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People and Birds


Set in contemporary Moscow, this novel –– part psychological realist drama, part madcap thriller with a magical twist –– shows the fragility of a human being against life in Russia, suffused with violence, stupidity, and casual cruelty. Written by Svetlana Satchkova, who emigrated to the U.S. after a 15-year career in Russian media, it’s a story that, despite everything, is going to warm the readers’ hearts.

In alternating chapters, the book follows two point-of-view characters, Tanya and Sasha. They are regular people who could easily be your neighbors. Sasha is a small-time businessman who, at 34, finds himself trapped in an unhappy marriage, embroiled in a liason with a Japanese graduate student and on the verge of a professional and financial collapse. Is he a hapless, naive dreamer or is the system rigged so as to not let you succeed unless you participate in corruption? Sasha tries to save his enterprise, but we all know how that is going to end.

Tanya thinks she is a loser. At 26, she’s never had a real job; she wants to devote her life to doing something important, but she’s too touchy and introverted to even go on interviews. In addition, she believes she’s ugly, whereas her twin sister Lisa isn’t merely beautiful – she knows what she wants and how to get it. This world, in which even your close relatives are engaged in scheming and money-grabbing, clearly has no place for people like Tanya. Yet, when she meets a man she falls in love with, she hopes he will love her back. A dog she adopts by accident becomes a friend she so desperately needs.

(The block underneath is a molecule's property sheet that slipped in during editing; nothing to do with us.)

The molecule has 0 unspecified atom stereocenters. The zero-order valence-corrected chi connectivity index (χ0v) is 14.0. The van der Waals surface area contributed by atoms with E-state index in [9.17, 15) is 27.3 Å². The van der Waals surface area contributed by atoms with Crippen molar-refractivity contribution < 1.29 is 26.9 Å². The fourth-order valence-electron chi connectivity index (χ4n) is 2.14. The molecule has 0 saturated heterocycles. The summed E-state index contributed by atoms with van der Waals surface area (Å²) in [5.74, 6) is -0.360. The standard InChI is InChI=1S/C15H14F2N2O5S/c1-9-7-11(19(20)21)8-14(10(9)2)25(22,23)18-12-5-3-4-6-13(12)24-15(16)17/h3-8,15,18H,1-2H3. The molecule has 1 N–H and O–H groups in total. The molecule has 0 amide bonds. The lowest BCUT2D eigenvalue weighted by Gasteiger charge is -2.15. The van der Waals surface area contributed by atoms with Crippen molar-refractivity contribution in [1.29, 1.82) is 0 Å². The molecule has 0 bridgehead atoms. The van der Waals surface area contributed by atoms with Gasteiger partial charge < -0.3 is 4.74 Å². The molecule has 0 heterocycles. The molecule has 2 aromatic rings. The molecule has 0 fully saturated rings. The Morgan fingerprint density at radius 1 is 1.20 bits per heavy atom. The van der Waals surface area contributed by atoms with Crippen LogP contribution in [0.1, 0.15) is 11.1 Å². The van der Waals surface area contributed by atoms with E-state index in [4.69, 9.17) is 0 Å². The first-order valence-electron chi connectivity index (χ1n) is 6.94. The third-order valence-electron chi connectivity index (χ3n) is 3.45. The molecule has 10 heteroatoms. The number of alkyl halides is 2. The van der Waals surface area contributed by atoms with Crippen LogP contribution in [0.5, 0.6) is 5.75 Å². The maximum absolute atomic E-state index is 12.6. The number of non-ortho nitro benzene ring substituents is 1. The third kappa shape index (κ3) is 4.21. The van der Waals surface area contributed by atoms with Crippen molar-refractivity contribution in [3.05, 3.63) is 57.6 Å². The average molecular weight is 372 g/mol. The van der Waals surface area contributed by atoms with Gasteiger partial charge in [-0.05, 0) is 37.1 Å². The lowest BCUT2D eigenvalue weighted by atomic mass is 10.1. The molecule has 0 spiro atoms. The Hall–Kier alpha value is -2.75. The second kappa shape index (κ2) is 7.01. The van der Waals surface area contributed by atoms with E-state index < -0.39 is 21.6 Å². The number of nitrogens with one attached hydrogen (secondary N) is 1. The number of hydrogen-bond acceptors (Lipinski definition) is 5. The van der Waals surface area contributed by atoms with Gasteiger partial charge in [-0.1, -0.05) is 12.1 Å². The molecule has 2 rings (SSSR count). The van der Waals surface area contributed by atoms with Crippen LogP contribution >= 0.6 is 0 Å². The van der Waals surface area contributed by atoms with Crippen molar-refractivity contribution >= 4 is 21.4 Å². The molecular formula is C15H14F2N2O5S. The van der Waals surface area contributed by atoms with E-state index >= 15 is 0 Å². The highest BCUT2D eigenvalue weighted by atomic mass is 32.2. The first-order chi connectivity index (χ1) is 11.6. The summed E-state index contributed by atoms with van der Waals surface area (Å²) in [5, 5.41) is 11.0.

As the narrative unfolds, both Tanya and Sasha – whose storylines converge briefly only to separate again – meet Mitya, an 8-year-old boy. His parents neglect him not because they are horrible people, but because they have better things to do. At night, he strolls the city alone and meets a man on one of his walks, a State Duma deputy and member of the ruling party who turns out to have malicious intentions.

What ensues is a dizzying series of events that coalesce in a satisfying ending, guaranteed to leave the readers breathless.

By turns dark, hilarious, and strange in the best possible way, featuring a colorful cast of characters, this novel is a sharp examination of what it’s like to be a person in the world and an indictment of the culture in which indifference to other people’s misery is synonymous with thriving. Satchkova gently pushes the readers to ask themselves what it means to reckon with your past and whether it’s possible to leave your family history – and also your birth country – behind.

If we are to speak about literary genealogy, Satchkova is the successor of that Gogolian line where the routine and the grotesque are two communicating vessels; where the familiar flows into the strange, the funny into the scary, and the language, as though against the author’s will, turns out to be a conduit to semantic discoveries.

—Alexander Stessin, a writer (New York)

A wonderful fairy tale that doesn’t seem like a fairy tale even with the inclusion into the story of a fantastic ubiquitous character –– everything’s so convincing, vivid, painted meticulously. Descriptions of domestic life, relationships, dialogues –– everything’s working to construct this wonderful deception. This fairy tale is pretending to be the new realism so effectively that all that happens seems quite realistic almost to the last period.

— Alexei Salnikov, a writer

The novel People and Birds by Svetlana Satchkova is completely unconventional and at the same time traditional for modern literature. Its protagonists are our next door neighbors, we know them well. Here is Tatyana, who has a beautiful sister, but she herself is considered ugly. Here is Sasha, who owns a business and starts getting excruciating nightmares when someone steals his silvery foreign-made car. Here they are trying to be happy, but it’s not working out. Pulsing with life, this is a sincere novel about people who can’t find love and, above all, don’t have enough inner courage and freedom to find it.

— Petersburg Diary

Book details


Novel, 2020

480 pp

Rights sold

  • Dutch Uitgeverij Woord In Blik

Literary awards

  • Nominated for the New Literature Award 2021

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